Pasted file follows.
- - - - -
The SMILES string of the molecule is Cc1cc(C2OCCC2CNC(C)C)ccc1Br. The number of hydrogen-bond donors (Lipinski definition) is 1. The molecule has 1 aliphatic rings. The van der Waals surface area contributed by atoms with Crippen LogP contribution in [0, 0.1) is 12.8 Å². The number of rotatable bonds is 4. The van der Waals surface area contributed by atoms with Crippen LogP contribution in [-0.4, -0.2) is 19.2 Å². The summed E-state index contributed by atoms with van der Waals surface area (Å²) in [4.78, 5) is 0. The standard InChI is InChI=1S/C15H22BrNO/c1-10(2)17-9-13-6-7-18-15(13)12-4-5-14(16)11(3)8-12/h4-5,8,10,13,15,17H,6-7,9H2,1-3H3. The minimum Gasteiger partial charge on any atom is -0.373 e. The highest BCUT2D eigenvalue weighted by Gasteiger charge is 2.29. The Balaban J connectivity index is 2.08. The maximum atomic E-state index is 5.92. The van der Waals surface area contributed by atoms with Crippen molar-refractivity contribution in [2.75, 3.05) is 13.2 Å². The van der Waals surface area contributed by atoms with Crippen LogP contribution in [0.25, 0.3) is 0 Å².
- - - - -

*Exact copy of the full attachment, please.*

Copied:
The SMILES string of the molecule is Cc1cc(C2OCCC2CNC(C)C)ccc1Br. The number of hydrogen-bond donors (Lipinski definition) is 1. The molecule has 1 aliphatic rings. The van der Waals surface area contributed by atoms with Crippen LogP contribution in [0, 0.1) is 12.8 Å². The number of rotatable bonds is 4. The van der Waals surface area contributed by atoms with Crippen LogP contribution in [-0.4, -0.2) is 19.2 Å². The summed E-state index contributed by atoms with van der Waals surface area (Å²) in [4.78, 5) is 0. The standard InChI is InChI=1S/C15H22BrNO/c1-10(2)17-9-13-6-7-18-15(13)12-4-5-14(16)11(3)8-12/h4-5,8,10,13,15,17H,6-7,9H2,1-3H3. The minimum Gasteiger partial charge on any atom is -0.373 e. The highest BCUT2D eigenvalue weighted by Gasteiger charge is 2.29. The Balaban J connectivity index is 2.08. The maximum atomic E-state index is 5.92. The van der Waals surface area contributed by atoms with Crippen molar-refractivity contribution in [2.75, 3.05) is 13.2 Å². The van der Waals surface area contributed by atoms with Crippen LogP contribution in [0.25, 0.3) is 0 Å².